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Introducing the Hive at Misool Eco Resort

j a n u a r y  2 0 2 2
R A J A   A M P A T,    I N D O N E S I A
Introducing The Hive
We are extremely excited to finally unveil The Hive, which we’ve been diligently working on through the pandemic.

The Hive is our new dive centre with so much more. It’s a gathering place, a chill hub, and a hot spot for buzz and community. The space is light and airy, with a series of deep gables framing the 270 degree view. The second floor is the spot to enjoy a quiet coffee on the terrace while watching the sun rise over the distant Daram Islands.

VIDEO: Views of The Hive inside and out
The view over the House Reef is spectacular, and you’re sure to see sleek juvenile sharks, schools of parrotfish, lightning-fast bluefin trevally, and hunting octopus. There is a small library on the second floor stocked with marine life books to help you ID what you’ve seen on your last underwater adventure. Have a late afternoon snooze in one of the cozy reading nooks, or edit photos in the lounge. Browse the boutique, book a massage, or enjoy one of our evening lectures – it’s all happening in The Hive.

The ground floor of The Hive is dedicated to diving and snorkeling. This is where we meet to don our wetsuits, collect our equipment, and head out to the jetty together. The space is equipped with rinse tanks, showers, changing rooms, and everything else you need to prepare for the day’s activities.

Want to nerd out on the spec.? Read on…

The Details
  • Covers a 700 m2 area, which is more than 4 times bigger than our old dive centre
  • Build-time: 2 years and 4 months
  • Designed by our in-house architect, Setya Tantra, with creative direction from our management team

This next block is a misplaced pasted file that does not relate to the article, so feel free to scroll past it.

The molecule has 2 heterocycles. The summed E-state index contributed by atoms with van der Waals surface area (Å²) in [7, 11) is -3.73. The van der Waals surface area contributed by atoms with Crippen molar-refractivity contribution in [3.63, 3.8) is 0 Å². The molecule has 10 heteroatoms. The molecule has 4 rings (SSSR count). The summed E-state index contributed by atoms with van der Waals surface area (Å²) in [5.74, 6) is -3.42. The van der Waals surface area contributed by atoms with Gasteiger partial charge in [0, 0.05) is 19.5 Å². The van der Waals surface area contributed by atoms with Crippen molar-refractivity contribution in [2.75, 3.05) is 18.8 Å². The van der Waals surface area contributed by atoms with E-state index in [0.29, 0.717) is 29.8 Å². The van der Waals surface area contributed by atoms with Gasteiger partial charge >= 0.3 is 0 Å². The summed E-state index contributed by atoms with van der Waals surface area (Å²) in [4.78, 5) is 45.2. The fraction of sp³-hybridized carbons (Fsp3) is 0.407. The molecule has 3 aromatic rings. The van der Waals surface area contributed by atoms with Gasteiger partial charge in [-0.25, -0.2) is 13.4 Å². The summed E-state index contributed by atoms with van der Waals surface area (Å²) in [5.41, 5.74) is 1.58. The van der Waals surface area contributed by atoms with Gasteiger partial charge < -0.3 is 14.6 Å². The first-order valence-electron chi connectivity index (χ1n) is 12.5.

• Made by 91 busy worker bees
  • Roofline echoes the Water Cottages in the North Lagoon
  • The wraparound design showcases 270 degree views, including an East and North-facing terraces
  • Furniture was purpose-built by our carpenters or sourced from Bali, with a focus on sustainable rattan furniture
  • Equipped with several reading nooks, boutique, bar, lounge, hammocks, changing rooms, showers, toilets, and personal storage areas for each guest
  • Stilted structure built over a sandy patch to minimize impact on the nearby reef
  • Building designed to optimize natural airflow and ventilation, eliminating the need for air conditioning
  • Traditional ‘alang alang’ grass roofing material was commissioned from nearby community. Over the course of several years, the community supplied us with 11,000 metre-long pieces of roofing, which is an important sustainable livelihood. Alang-alang roofing is an effective insulator
  • Second floor windows use solar control glass to reduce heat inside the room
  • Rainwater is collected from the 610m2 roof and then used for showers and toilets
  • Solar heaters provide hot water showers
  • Black and grey water treated by waste water gardens, which is uses naturally-occurring bacteria to breakdown harmful elements
Thanks to Joerg Meier at South East Asia Photography and the wonderful Sue Taylor for the photos illustrating this piece. Shout out to Mark Atkinson for the drone footage.
coming soon: recipes from our island kitchen and an update from the economist’s world ocean protector series
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Misool, Raja Ampat, Indonesia
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